This afternoon, I went to Abbo's Alley to snap some more fall leaf porn. Before I even got out of the car, I saw a large dragonfly fly onto a leaf at creek's edge right on South Carolina Avenue. I gathered my camera and hat without ever looking away, edged out of the car, and approached. Naturally the bug took off, flew around the back of the car, and across the street. Oh well, thought, that''s that

I'm not sure why, but I decided to walk into the Alley by way of the creek. I went no more than 15 paces before I spotted two large damselflies on the wing, lighting on grass stems, then taking off, then lighting again. Then, like a zipper opening, a large dragonfly flew up the creek from the street: the same one I had seen minutes earlier.

After some stalking and snapping, I came home, confident that I had seen Southern Spreadwings and a Cyrano Darner, but when I downloaded the pictures and looked at them, I knew I had been wrong. Once again, I turned to Facebook, asked if I was right about the damselfly being a Great Spreadwing and the darner being a Cyrano, and almost immediately got this response, "Your darner is a male Shadow Darner (Aeschna umbrosa). You are correct that the spreadwings are Great Spreadwings (Archilestes grandis)."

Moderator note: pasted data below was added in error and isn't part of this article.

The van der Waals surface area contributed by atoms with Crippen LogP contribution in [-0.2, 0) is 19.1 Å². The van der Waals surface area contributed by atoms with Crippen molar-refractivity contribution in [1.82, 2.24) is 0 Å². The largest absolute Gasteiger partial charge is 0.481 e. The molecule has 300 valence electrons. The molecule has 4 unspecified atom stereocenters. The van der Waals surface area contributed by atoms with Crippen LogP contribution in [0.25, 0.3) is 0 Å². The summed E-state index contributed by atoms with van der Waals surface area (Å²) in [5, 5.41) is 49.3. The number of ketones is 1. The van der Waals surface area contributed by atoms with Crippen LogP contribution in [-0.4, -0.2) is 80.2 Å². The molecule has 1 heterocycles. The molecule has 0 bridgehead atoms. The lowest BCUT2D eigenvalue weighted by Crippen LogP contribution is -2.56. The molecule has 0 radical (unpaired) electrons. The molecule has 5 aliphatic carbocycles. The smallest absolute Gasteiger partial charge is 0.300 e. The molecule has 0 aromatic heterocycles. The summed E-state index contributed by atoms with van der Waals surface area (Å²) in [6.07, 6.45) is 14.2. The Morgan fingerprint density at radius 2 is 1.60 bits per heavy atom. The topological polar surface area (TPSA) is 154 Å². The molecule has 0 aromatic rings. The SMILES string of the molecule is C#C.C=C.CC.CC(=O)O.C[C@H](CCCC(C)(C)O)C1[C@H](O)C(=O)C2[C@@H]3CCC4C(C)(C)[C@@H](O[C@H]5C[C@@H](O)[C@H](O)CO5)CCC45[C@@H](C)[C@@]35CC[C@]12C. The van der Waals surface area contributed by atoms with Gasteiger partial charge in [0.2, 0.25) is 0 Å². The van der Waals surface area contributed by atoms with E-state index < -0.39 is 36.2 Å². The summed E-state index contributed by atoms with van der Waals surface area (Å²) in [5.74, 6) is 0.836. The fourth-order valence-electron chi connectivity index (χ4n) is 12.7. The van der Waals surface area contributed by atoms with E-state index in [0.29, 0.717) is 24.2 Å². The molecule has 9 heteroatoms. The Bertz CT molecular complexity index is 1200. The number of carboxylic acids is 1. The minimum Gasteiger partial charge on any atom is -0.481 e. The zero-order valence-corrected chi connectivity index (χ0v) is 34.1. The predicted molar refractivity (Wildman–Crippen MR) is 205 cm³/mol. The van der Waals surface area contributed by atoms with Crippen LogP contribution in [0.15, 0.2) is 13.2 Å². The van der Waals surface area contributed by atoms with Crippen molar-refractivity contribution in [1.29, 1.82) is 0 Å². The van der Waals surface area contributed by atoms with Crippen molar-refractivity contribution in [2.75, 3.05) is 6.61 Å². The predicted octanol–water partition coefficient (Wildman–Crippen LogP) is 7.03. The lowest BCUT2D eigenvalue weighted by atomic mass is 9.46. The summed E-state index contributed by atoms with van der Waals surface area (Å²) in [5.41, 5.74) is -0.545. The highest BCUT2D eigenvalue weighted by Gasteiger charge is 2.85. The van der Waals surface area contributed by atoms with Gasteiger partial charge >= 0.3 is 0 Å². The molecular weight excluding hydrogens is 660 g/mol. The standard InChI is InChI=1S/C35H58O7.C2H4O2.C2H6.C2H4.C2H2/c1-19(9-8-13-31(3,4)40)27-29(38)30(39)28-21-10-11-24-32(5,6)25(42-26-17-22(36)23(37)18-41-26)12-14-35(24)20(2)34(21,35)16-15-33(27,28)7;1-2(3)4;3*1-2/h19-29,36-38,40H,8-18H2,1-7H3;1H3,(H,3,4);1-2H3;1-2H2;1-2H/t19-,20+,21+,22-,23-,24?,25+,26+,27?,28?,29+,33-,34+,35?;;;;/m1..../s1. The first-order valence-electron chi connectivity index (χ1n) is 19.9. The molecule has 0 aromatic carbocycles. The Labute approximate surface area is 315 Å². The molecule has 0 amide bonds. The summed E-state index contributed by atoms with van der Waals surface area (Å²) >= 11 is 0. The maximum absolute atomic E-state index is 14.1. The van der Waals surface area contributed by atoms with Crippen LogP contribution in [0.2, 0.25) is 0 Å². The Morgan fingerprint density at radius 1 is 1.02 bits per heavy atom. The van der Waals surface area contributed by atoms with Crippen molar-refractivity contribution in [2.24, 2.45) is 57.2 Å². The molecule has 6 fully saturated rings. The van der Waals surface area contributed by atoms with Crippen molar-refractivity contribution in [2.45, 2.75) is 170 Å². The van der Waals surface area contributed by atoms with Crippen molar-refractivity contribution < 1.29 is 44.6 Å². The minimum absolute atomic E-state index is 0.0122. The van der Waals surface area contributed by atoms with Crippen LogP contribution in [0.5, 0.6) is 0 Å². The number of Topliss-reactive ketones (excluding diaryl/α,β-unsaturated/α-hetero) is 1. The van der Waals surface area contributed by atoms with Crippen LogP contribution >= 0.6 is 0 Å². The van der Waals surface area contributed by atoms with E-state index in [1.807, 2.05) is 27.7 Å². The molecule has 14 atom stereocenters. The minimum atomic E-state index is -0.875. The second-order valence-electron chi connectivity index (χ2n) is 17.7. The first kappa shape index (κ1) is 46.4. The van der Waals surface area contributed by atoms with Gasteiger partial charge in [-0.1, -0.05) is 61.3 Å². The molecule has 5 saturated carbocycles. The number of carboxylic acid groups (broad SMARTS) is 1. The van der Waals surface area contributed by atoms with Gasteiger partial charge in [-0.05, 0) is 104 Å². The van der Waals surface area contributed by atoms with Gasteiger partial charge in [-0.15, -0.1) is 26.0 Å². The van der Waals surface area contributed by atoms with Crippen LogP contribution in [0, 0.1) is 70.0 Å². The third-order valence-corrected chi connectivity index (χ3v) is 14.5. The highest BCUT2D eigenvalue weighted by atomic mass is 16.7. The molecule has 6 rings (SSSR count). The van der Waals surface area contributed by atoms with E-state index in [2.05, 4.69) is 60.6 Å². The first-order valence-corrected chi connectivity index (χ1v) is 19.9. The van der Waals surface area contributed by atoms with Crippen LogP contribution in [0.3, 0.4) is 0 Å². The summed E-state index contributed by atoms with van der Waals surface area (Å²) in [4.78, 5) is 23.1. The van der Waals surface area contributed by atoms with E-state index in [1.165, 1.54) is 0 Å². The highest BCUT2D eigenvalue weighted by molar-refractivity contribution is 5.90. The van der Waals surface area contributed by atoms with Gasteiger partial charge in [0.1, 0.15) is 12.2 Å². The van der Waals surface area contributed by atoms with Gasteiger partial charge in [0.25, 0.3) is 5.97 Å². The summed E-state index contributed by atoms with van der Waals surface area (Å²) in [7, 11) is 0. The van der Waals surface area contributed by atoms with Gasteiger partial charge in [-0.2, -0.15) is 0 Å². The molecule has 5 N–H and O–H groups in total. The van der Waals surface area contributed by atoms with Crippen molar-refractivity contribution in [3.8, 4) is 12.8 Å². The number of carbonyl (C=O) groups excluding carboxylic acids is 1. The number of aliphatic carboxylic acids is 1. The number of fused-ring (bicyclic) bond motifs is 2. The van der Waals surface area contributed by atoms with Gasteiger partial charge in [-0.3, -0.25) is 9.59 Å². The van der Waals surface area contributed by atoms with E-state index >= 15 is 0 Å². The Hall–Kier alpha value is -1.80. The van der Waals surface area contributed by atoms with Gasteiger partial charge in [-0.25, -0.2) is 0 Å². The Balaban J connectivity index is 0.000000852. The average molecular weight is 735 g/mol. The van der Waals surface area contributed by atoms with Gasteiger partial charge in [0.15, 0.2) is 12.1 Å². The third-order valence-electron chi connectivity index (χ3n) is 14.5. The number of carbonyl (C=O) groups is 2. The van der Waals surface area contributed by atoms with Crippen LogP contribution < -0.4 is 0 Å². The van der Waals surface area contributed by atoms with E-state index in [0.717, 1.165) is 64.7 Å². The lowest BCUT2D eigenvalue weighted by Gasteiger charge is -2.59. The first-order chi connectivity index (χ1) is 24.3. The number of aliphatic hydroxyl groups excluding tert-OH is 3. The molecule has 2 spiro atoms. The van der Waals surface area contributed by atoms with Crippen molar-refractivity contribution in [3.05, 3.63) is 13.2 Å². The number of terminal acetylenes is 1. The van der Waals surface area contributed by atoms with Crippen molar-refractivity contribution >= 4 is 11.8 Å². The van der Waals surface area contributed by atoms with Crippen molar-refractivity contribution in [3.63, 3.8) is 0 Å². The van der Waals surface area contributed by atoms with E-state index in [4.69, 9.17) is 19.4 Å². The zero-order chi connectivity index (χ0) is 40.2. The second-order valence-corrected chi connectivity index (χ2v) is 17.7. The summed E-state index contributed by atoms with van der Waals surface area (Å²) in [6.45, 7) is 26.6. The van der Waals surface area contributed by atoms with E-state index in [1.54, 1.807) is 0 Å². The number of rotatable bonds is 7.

All I can say is HOLY COW! Neither has been reported for my county previously! The count is now 35 species of dragonfly and 25 of damselfly!

Thursday, October 23, 2014

Mortality in Mind

Seven years ago tomorrow, my sister-in-law of 43 years died, at the height of leaf season in the Western Carolina mountains, where she took in the view one last time.

I took in a favorite view today and thought of her, and of her children, and of her grandchildren, and of all who knew her.

If this is the last thing I see, it is enough.

Wednesday, October 22, 2014

Ear! Ear!

This little girl with the big ears knows a good thing when she sees it!
Let's hear it for fall at the lake!

Tuesday, October 21, 2014

Please Sir, I'll Have More

There can never ever be enough fall color.

Monday, October 20, 2014

I Have Seen Beautiful Trees

      umbrellas in Rome
      osteoporotic elders on the California coast
      Brobingdaggian Christmas trees in Oregon
      Willie Nelson's hair in Alligator Bayou
      burning fire in North Carolina
      sheltering arms in New Orleans
      muscled tenacity at The Great Stone Door

Sunday, October 19, 2014

Lake Cheston ABCedarian: R

R is for ROCKS.

As in Lake Cheston rocks the Odonates!

On October 13, I noticed a bright blue, largish damselfly in the spillway by the wooden dam bridge.

I leaned out as far as I thought safe and photographed what I thought was a Familiar Bluet. Here 'tis:

At the time, I thought something was strange, but I didn't know how strange till yesterday.

Having photographed the same damselfly on October 17, on the same side of the dam but in the grasses on the dam, I looked through every book and online. Not a Familiar Bluet, I realized, but it wasn't any other kind of bluet identified in my county either.